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A view of the San Jacinto Mountains, in historical Cahuilla territory wherein lies the Morongo Band of Mission Indians, part of the Cahuilla Nation.

Drought in California’s Palm Springs Area Draws Attention to Nestlé Plant on Morongo Reservation

Terri Hansen
7/19/14

As California’s drought worsens, some residents living near the Morongo Band of Mission Indians in the Coachella Valley west of Palm Springs are directing their ire at the tribe for its leasing of land to a Nestlé plant.

The plant draws water from the tribe’s springs in Millard Canyon. As water woes increase in a desert region where all aquifers are declining, tensions are rising among some residents who live near the reservation. They question the Morongo Nation’s right to sell water to Nestlé Waters North America.

"Why is it possible to take water from a drought area, bottle it and sell it?" asked Linda Ivey, a real estate appraiser from the nearby city of Palm Desert, in a story that appeared in the Desert Sun on July 15. "We've got to protect what little water supply we have."

It’s important to note that the Coachella Valley maintains 124 golf courses, one of the largest concentrations of courses in the nation, according to the Desert Sun itself. And homes in nearby Palm Springs use twice the amount of water as the average home, Agence France-Presse reported in 2012.

Indeed, the amount of water coming out of Millard Canyon is relatively small when considered alongside various other canyons and the San Gorgonio River, U.S. Geological Survey hydrologist Allen Christensen told the Desert Sun. For that reason, he said, the bottling plant's impact on the area's water supplies is probably relatively small.

Jeff Davis, general manager of the San Gorgonio Pass Water Agency, said that water scarcity will generate water conflicts.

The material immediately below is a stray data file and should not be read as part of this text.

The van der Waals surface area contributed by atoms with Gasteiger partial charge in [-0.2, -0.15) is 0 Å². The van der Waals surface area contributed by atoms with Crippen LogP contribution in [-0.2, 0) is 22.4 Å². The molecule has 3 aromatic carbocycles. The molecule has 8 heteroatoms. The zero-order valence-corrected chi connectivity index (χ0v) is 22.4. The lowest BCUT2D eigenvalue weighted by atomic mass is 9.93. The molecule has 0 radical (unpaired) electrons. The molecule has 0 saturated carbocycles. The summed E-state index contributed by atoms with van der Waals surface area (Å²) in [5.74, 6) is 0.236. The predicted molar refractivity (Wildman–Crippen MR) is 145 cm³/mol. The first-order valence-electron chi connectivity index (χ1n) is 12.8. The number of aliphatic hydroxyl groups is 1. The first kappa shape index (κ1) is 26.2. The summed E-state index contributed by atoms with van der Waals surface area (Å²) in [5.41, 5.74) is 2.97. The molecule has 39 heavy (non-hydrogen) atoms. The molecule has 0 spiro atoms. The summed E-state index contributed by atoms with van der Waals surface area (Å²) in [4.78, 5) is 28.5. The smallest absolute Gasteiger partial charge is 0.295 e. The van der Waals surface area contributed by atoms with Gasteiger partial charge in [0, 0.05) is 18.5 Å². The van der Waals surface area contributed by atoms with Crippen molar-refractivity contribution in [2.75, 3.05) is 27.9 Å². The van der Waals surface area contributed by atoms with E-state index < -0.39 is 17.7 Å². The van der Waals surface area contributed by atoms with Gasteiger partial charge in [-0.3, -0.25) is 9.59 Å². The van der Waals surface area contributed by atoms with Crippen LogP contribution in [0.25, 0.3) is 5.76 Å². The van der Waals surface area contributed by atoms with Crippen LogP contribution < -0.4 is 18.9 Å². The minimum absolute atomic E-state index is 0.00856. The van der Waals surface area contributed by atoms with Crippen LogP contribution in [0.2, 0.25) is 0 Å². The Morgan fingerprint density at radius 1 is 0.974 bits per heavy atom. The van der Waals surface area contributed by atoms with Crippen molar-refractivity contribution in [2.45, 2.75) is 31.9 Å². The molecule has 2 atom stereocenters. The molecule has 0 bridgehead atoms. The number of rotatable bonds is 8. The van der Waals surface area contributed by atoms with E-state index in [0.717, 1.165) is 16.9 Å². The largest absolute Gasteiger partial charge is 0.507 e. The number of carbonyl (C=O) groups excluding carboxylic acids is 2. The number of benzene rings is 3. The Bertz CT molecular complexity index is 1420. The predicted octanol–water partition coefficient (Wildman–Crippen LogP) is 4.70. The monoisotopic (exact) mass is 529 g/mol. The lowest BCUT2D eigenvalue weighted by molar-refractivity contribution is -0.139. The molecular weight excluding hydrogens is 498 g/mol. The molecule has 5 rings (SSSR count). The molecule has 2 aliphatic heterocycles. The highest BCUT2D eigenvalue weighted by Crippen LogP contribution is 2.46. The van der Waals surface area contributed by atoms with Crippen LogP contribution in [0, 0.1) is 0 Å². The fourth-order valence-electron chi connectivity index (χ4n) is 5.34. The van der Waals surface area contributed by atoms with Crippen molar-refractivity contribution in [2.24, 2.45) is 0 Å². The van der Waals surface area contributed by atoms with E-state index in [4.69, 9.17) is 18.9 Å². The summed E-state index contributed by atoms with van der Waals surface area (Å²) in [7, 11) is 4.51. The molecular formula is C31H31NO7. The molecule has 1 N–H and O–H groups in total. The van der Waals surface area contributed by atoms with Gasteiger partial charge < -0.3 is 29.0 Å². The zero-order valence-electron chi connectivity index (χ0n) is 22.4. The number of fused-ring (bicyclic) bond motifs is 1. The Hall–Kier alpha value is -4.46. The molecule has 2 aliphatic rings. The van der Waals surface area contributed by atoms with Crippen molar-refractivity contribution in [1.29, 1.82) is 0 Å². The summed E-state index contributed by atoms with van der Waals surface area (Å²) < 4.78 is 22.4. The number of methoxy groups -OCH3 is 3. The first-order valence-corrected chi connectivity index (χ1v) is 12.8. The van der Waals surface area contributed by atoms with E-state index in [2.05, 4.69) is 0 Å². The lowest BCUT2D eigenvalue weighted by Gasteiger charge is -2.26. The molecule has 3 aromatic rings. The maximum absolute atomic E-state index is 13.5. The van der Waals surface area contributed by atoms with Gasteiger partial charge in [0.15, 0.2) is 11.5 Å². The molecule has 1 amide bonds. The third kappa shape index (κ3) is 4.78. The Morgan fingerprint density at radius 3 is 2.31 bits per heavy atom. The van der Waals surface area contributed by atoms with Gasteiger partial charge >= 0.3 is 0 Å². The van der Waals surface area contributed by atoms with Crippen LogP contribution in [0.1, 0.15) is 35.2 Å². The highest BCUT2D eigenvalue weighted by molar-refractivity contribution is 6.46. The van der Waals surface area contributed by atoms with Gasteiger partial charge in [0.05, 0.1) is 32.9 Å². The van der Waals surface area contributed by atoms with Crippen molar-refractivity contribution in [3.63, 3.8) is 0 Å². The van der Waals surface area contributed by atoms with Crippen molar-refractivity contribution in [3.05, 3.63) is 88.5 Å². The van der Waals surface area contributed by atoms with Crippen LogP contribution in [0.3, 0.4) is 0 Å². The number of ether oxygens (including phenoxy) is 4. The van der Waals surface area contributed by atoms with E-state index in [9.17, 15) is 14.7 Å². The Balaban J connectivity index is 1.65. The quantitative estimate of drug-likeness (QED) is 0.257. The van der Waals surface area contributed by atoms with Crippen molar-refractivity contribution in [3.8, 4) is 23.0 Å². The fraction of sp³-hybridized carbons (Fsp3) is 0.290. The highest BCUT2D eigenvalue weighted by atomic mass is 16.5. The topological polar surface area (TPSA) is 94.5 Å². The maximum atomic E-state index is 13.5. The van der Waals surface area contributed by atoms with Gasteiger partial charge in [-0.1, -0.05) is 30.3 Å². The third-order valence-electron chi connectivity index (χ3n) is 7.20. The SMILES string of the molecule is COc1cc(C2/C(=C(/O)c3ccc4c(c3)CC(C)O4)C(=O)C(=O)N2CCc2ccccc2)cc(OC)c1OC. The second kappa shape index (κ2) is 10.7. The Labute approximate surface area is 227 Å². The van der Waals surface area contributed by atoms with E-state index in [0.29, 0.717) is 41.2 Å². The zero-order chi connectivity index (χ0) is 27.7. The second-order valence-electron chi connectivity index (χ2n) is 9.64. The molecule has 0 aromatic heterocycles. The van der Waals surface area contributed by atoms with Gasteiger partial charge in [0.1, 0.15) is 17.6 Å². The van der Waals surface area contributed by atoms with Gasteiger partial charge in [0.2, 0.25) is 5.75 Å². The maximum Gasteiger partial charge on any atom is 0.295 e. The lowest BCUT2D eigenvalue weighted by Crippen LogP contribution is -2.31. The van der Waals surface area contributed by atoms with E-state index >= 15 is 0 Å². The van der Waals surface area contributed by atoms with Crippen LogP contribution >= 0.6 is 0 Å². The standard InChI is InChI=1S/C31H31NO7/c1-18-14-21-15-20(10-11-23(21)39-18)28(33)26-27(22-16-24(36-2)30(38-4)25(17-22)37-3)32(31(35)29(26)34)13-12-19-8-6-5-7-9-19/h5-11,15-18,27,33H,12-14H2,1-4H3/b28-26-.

"It's literally peanuts. It's a drop in the ocean," Davis told the Desert Sun. "You're talking about such a small amount of water that it's kind of ridiculous to fight over that. But people will fight over water no matter what.”

The Morongo Band said its demonstrated environmental stewardship and water conservation measures speak for themselves.

“The Morongo Band of Mission Indians has a long history of environmental stewardship, which includes water conservation programs on our reservation and in our business enterprises,” Morongo Nation spokesperson Michael Fisher told Indian Country Today Media Network via e-mail. “These include recharge programs and strict monitoring of tribal water resources.”

Their plant has been drawing water from the reservation for over a decade, ever since the Cabazon Water District sold its spring water rights to the Morongo Nation for $3 million in the early 2000s, the Desert Sun reported. The sale ended the spring’s use as part of the local drinking water supply granted through a tribal easement, and became drinking water for the bottled Arrowhead brand.

“Our successful partnership with Nestlé Waters North America provides over 250 local jobs through the efficient operation of a sustainable water-bottling plant that provides water for its highest and best use—human consumption,” Fisher said.

Critics are targeting Nestlé for the most part, for promoting the use of plastic bottles; for bottling water from a desert location; and for trying to privatize water sources, as well as for the company CEO’s putting down a declaration that would have declared water a universal right.

The Desert Sun story, “Little Oversight as Nestlé Taps Morongo Reservation Water,” has brought national attention to this issue, raising the importance of including a precise description of what tribal sovereignty is, as well as explaining why it exists, rather than implying that it is an evasion tactic used by the Morongo Indians.

RELATED: Drought Is No Excuse to Diss Tribal Government, 'Desert Sun'

An email to the reporter asking to discuss descriptions of tribal sovereignty resulted instead in a statement from the paper’s executive editor, published before this story was put to bed. At the very least, reporting the reason for the Morongo’s sovereignty rather than just describing the tribe as sovereign would have answered thorny questions posed in the story:

In return for giving up almost all the land in the U.S., tribes agreed to treaties upheld and preserved by the U.S. government that promise to respect tribal rights over reserved land, and to recognize that tribes govern those lands. 

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